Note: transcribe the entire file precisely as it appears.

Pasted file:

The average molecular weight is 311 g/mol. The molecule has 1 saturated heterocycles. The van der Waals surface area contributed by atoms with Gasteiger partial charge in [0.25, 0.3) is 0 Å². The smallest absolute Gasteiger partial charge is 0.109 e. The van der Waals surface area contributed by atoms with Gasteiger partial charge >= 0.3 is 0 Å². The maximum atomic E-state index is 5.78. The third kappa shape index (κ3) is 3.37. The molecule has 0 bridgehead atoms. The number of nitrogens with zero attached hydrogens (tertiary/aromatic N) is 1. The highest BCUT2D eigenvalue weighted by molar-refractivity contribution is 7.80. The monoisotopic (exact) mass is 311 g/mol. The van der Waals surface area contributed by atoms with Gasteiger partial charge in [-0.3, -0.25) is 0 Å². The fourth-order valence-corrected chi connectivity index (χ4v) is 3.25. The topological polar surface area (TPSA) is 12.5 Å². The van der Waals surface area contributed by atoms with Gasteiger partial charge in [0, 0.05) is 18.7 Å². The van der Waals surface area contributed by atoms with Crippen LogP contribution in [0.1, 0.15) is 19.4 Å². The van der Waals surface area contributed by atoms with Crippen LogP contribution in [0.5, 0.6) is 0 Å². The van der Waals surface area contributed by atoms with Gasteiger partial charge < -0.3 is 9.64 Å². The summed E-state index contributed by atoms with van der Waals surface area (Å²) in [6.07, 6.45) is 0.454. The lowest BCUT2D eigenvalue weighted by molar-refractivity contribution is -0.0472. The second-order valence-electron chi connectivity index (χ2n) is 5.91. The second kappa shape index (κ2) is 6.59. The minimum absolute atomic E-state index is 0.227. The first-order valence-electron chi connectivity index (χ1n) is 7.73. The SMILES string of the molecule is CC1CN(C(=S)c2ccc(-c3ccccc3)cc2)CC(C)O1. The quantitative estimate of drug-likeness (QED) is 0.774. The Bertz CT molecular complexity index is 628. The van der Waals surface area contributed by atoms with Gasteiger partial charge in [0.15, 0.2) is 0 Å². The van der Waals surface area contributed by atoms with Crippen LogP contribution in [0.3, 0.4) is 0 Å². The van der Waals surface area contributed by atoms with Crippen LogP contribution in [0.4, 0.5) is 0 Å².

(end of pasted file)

The average molecular weight is 311 g/mol. The molecule has 1 saturated heterocycles. The van der Waals surface area contributed by atoms with Gasteiger partial charge in [0.25, 0.3) is 0 Å². The smallest absolute Gasteiger partial charge is 0.109 e. The van der Waals surface area contributed by atoms with Gasteiger partial charge >= 0.3 is 0 Å². The maximum atomic E-state index is 5.78. The third kappa shape index (κ3) is 3.37. The molecule has 0 bridgehead atoms. The number of nitrogens with zero attached hydrogens (tertiary/aromatic N) is 1. The highest BCUT2D eigenvalue weighted by molar-refractivity contribution is 7.80. The monoisotopic (exact) mass is 311 g/mol. The van der Waals surface area contributed by atoms with Gasteiger partial charge in [-0.3, -0.25) is 0 Å². The fourth-order valence-corrected chi connectivity index (χ4v) is 3.25. The topological polar surface area (TPSA) is 12.5 Å². The van der Waals surface area contributed by atoms with Gasteiger partial charge in [0, 0.05) is 18.7 Å². The van der Waals surface area contributed by atoms with Crippen LogP contribution in [0.1, 0.15) is 19.4 Å². The van der Waals surface area contributed by atoms with Crippen LogP contribution in [0.5, 0.6) is 0 Å². The van der Waals surface area contributed by atoms with Gasteiger partial charge < -0.3 is 9.64 Å². The summed E-state index contributed by atoms with van der Waals surface area (Å²) in [6.07, 6.45) is 0.454. The lowest BCUT2D eigenvalue weighted by molar-refractivity contribution is -0.0472. The second-order valence-electron chi connectivity index (χ2n) is 5.91. The second kappa shape index (κ2) is 6.59. The minimum absolute atomic E-state index is 0.227. The first-order valence-electron chi connectivity index (χ1n) is 7.73. The SMILES string of the molecule is CC1CN(C(=S)c2ccc(-c3ccccc3)cc2)CC(C)O1. The quantitative estimate of drug-likeness (QED) is 0.774. The Bertz CT molecular complexity index is 628. The van der Waals surface area contributed by atoms with Gasteiger partial charge in [0.15, 0.2) is 0 Å². The van der Waals surface area contributed by atoms with Crippen LogP contribution in [0.3, 0.4) is 0 Å². The van der Waals surface area contributed by atoms with Crippen LogP contribution in [0.4, 0.5) is 0 Å².